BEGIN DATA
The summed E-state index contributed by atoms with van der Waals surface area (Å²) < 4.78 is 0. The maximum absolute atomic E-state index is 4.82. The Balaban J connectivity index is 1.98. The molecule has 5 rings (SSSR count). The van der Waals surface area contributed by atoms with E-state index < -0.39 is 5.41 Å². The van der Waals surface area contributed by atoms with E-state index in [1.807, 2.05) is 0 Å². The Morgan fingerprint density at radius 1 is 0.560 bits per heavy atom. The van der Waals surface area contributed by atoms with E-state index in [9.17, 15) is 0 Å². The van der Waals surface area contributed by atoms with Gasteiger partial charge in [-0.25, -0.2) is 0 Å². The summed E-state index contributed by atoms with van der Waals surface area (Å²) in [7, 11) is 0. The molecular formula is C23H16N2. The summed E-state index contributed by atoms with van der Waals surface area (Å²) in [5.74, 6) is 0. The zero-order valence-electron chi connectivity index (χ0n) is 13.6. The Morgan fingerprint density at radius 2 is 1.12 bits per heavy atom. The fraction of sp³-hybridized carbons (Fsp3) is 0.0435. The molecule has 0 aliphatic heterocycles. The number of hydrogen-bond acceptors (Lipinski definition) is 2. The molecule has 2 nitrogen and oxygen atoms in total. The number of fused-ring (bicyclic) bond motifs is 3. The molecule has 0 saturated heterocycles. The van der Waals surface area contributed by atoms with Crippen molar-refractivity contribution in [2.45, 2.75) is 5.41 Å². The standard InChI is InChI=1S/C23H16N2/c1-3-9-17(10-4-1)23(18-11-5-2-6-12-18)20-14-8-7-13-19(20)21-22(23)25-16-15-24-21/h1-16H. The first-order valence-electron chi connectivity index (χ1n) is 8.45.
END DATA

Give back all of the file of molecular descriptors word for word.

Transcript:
The summed E-state index contributed by atoms with van der Waals surface area (Å²) < 4.78 is 0. The maximum absolute atomic E-state index is 4.82. The Balaban J connectivity index is 1.98. The molecule has 5 rings (SSSR count). The van der Waals surface area contributed by atoms with E-state index < -0.39 is 5.41 Å². The van der Waals surface area contributed by atoms with E-state index in [1.807, 2.05) is 0 Å². The Morgan fingerprint density at radius 1 is 0.560 bits per heavy atom. The van der Waals surface area contributed by atoms with E-state index in [9.17, 15) is 0 Å². The van der Waals surface area contributed by atoms with Gasteiger partial charge in [-0.25, -0.2) is 0 Å². The summed E-state index contributed by atoms with van der Waals surface area (Å²) in [7, 11) is 0. The molecular formula is C23H16N2. The summed E-state index contributed by atoms with van der Waals surface area (Å²) in [5.74, 6) is 0. The zero-order valence-electron chi connectivity index (χ0n) is 13.6. The Morgan fingerprint density at radius 2 is 1.12 bits per heavy atom. The fraction of sp³-hybridized carbons (Fsp3) is 0.0435. The molecule has 0 aliphatic heterocycles. The number of hydrogen-bond acceptors (Lipinski definition) is 2. The molecule has 2 nitrogen and oxygen atoms in total. The number of fused-ring (bicyclic) bond motifs is 3. The molecule has 0 saturated heterocycles. The van der Waals surface area contributed by atoms with Crippen molar-refractivity contribution in [2.45, 2.75) is 5.41 Å². The standard InChI is InChI=1S/C23H16N2/c1-3-9-17(10-4-1)23(18-11-5-2-6-12-18)20-14-8-7-13-19(20)21-22(23)25-16-15-24-21/h1-16H. The first-order valence-electron chi connectivity index (χ1n) is 8.45.